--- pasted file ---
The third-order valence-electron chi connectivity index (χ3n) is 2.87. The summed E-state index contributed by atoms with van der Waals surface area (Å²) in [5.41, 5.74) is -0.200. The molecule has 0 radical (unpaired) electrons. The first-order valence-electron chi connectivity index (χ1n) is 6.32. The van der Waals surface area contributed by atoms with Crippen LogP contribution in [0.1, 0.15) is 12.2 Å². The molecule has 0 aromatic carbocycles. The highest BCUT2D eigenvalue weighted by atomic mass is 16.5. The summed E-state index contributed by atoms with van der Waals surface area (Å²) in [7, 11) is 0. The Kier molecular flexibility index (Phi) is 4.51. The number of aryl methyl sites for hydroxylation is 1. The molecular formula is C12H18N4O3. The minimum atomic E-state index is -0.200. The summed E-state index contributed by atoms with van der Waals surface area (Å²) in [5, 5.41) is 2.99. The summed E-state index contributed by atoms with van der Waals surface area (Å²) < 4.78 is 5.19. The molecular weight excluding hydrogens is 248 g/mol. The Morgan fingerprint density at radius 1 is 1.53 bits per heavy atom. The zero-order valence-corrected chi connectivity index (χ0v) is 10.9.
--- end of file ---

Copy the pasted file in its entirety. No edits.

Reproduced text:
The third-order valence-electron chi connectivity index (χ3n) is 2.87. The summed E-state index contributed by atoms with van der Waals surface area (Å²) in [5.41, 5.74) is -0.200. The molecule has 0 radical (unpaired) electrons. The first-order valence-electron chi connectivity index (χ1n) is 6.32. The van der Waals surface area contributed by atoms with Crippen LogP contribution in [0.1, 0.15) is 12.2 Å². The molecule has 0 aromatic carbocycles. The highest BCUT2D eigenvalue weighted by atomic mass is 16.5. The summed E-state index contributed by atoms with van der Waals surface area (Å²) in [7, 11) is 0. The Kier molecular flexibility index (Phi) is 4.51. The number of aryl methyl sites for hydroxylation is 1. The molecular formula is C12H18N4O3. The minimum atomic E-state index is -0.200. The summed E-state index contributed by atoms with van der Waals surface area (Å²) in [5, 5.41) is 2.99. The summed E-state index contributed by atoms with van der Waals surface area (Å²) < 4.78 is 5.19. The molecular weight excluding hydrogens is 248 g/mol. The Morgan fingerprint density at radius 1 is 1.53 bits per heavy atom. The zero-order valence-corrected chi connectivity index (χ0v) is 10.9.